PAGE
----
Geme.io has expanded its smart city offering to provide timely and accurate data via an EU feed that will be customised for display on the app’s virtual map.
The geo-location app Geme.io, which connects people to a range of information in their current vicinity, has expanded its smart city offering with air quality information.
Geme.io has been provided access to the European Union’s Copernicus Atmospheric Monitoring Service (CAMS), a dataset that provides consistent and quality-controlled open information related to air pollution and health, solar energy, greenhouse gases and climate forcing, anywhere in the world.
Offering daily global and regional air quality analyses and forecasts, CAMS will feed Geme.io with timely and accurate data to keep its users updated and display the information in a customised manner on the app’s virtual map.
The Geme.io team is also working with several consortia, including universities as well as personal, portable air quality sensor manufacturers, to aggregate air pollution data from a variety of sources and display them in real-time at a street-by-street level (combined with other relevant city information such as city planned traffic congestion) on the app.
To understand the interest surrounding the reduction of air pollution in a given city, Geme.io conducted a survey among mums with toddlers in approximately 1,300 kindergartens across London, five large cities in the US, and two capital cities in the Nordics.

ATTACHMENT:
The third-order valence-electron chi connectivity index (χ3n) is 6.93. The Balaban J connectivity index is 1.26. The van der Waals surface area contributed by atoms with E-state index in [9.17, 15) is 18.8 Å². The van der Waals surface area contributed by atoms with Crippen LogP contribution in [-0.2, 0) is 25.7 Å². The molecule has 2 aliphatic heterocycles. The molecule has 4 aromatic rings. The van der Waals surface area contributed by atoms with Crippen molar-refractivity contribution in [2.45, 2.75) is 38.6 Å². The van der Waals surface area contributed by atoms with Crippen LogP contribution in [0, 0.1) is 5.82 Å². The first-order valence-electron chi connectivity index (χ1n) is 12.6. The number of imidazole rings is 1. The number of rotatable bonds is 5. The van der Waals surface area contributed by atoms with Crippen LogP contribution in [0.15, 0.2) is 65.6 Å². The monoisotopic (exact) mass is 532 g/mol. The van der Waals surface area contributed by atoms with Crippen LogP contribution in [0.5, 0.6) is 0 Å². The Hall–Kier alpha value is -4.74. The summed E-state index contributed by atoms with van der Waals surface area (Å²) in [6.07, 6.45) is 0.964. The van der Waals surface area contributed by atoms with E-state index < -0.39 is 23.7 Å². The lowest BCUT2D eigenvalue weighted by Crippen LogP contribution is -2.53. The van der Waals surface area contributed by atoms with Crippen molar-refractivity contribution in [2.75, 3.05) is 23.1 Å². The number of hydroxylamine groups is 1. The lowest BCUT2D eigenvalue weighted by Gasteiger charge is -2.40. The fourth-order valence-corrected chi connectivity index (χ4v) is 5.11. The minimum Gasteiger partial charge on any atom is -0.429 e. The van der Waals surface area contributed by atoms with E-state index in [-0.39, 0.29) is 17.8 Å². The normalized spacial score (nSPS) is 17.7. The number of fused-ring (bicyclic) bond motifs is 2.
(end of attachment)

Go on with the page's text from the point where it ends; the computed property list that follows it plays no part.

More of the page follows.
“Our mission is to allow users to take the necessary, preventive actions to avoid air pollution by electing alternative street routes or parks”
Results demonstrated that 94 per cent of this segment is very concerned about air pollution in their cities, are not aware if their kindergarten lies in a general polluted area (89 per cent), and 78 per cent would be willing to change their means of transportation if they knew about traffic congestion ahead of time.
“Our mission is to allow users to take the necessary, preventive actions to avoid air pollution by electing alternative street routes or not going to a park for example, if dust (particulate matter) is overly prevalent,” said Geme.io co-founder, Magdalena Pawlowicz.
She added: “Individual interviews with mums in kindergartens indicate there is a need for cities to educate citizens on air pollution, and a car with a running engine (for example, an ice-cream truck or dad waiting in the car in front of the kindergarten) surprised many responders as something that was actively creating air-pollution.”
Geme.io is working with a university on a project to create a mathematical algorithm that will enable the translation of traffic congestion (such as planned street cleaning, trash pick-up, transport off and onloading services) to be displayed ahead of time on the app’s virtual map.
The project will include aspects such as how much citizens are willing to share data with city clouds for the benefits of other citizens and use the app to inform others about planned traffic congestion.
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